The Bosnia List: A Memoir of War, Exile, and Return by Kenan Trebincevic

The Bosnia List: A Memoir of War, Exile, and Return

byKenan Trebincevic, Susan Shapiro

Kobo ebook | February 25, 2014

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A young survivor of the Bosnian War returns to his homeland to confront the people who betrayed his family

At age eleven, Kenan Trebincevic was a happy, karate-loving kid living with his family in the quiet Eastern European town of Brcko. Then, in the spring of 1992, war broke out and his friends, neighbors and teammates all turned on him. Pero - Kenan's beloved karate coach - showed up at his door with an AK-47 - screaming: "You have one hour to leave or be killed!" Kenan’s only crime: he was Muslim. This poignant, searing memoir chronicles Kenan’s miraculous escape from the brutal ethnic cleansing campaign that swept the former Yugoslavia. After two decades in the United States, Kenan honors his father’s wish to visit their homeland, making a list of what he wants to do there. Kenan decides to confront the former next door neighbor who stole from his mother, see the concentration camp where his Dad and brother were imprisoned and stand on the grave of his first betrayer to make sure he’s really dead. Back in the land of his birth, Kenan finds something more powerful—and shocking—than revenge.

Title:The Bosnia List: A Memoir of War, Exile, and ReturnFormat:Kobo ebookPublished:February 25, 2014Publisher:Penguin Publishing GroupLanguage:English

The following ISBNs are associated with this title:

ISBN - 10:1101631805

ISBN - 13:9781101631805


Rated 5 out of 5 by from A gripping, emotional and informative book I picked up this book hoping for some clarity in my understanding of the Balkans: who's who, who did what to whom, who are the good guys and who are the war criminals. When I put it down I was more confused then when I started. Paradoxically, such confusion is clarity. The people of the Balkans are entangled by language, family, history and geography, while at the same time divided by ethnicity, distrust and religion. A simplified presentation of the "facts" would be a distortion. At best you can hope for perspective, which The Bosnia List provides. The depredations of war, the festering anger of betrayal are presented through the mind of an eleven year old. Twenty years later, as an American citizen he re-visits his homeland, wanting to confront the villains from his childhood. To his astonishment he discovers that the lines between the good and bad guys are as convoluted as the relations between the ethnicities of the Balkans. The Bosnia List is an astonishing book, showing the complexity of human motives and the vagaries of morality. It's engaging, able to convey powerful emotions without resorting to sentimentality. As an afterthought, it's interesting to note that the protagonist identifies the suffering of the Bosnians with that of Jews during the Holocaust. He talks about how Israel helped Bosnian refugees during the war, and its need to be vigilant against its enemies. This is surprising, considering that Bosnians are Muslim, albeit largely secular. Israel has diplomatic relations with Bosnia, and has extradited an accused war criminal. In Sarajevo Jews believe it's the safest place in Europe for them. This is though Bosnia recently named a school for a Muslim Nazi collaborator, and Bosnian soccer fans yelled "kill the Jews" at a match against Israel. Relations between Bosnians and Jews are as convoluted as anything else about the Balkans. Proof is that this wonderful book is a collaboration between a Bosnian and a Jew. The Bosnia List is well written and gripping. It provides an understanding of people, and of a perplexing and often violent part of the world. I strongly recommend it.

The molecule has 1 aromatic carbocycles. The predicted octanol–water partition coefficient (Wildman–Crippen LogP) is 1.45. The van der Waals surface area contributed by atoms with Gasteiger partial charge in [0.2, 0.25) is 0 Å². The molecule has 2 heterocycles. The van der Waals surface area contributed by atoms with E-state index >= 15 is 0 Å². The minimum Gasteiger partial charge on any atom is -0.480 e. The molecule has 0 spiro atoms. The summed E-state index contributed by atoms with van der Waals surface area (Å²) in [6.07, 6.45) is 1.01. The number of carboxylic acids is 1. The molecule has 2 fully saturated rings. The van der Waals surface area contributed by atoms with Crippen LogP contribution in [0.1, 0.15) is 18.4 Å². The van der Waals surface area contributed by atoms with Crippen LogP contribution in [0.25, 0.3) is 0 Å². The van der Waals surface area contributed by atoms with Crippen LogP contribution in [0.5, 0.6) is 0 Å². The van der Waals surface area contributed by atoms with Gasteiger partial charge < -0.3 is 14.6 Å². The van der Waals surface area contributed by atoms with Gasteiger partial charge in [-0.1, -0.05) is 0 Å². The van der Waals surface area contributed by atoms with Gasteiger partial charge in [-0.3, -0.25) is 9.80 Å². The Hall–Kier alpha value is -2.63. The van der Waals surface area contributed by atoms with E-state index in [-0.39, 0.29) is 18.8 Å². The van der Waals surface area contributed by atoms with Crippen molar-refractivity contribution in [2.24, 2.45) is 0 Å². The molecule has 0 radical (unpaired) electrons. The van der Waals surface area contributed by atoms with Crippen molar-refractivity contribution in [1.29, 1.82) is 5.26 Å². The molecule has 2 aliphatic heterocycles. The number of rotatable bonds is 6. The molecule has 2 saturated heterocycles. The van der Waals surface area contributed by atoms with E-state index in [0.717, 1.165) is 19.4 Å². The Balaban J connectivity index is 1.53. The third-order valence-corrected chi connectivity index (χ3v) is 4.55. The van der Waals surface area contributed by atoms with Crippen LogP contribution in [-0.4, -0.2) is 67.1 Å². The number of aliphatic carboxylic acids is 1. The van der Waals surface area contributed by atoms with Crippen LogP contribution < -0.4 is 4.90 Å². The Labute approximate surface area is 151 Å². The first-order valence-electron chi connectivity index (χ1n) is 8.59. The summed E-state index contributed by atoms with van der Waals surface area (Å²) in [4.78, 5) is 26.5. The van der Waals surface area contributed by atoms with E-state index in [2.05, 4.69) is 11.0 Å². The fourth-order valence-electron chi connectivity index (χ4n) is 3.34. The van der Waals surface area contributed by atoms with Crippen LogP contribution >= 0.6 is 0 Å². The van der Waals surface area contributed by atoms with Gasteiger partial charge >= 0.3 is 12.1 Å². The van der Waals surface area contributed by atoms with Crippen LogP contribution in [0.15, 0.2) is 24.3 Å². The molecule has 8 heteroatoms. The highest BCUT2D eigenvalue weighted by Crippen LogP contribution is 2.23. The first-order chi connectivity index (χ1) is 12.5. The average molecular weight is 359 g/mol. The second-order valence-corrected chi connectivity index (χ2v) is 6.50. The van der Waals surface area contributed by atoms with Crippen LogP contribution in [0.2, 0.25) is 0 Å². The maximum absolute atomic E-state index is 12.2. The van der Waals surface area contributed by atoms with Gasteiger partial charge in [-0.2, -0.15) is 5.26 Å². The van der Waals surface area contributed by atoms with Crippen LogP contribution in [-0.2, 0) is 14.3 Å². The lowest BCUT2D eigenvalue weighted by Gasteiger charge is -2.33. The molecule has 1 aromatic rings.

Date published: 2017-12-26
Rated 4 out of 5 by from The Yugoslav wars repeat in miniature in a Balkan New York club. The slow disintegration of the club is the hook into this memoir of a child war refugee who returns for a ten-day visit as an adult. While the writing is standard, the story - and its strength is in the alternating telling through Kenan Trebincevic's child and adult eyes - is a eye-popping view into the ethnic fratricide that tore apart Yugoslavia and the scars that remain today. There is real emotional pull throughout the book as messy, nuanced, complex choices made in wartime surface. And linger for decades.
Date published: 2014-04-04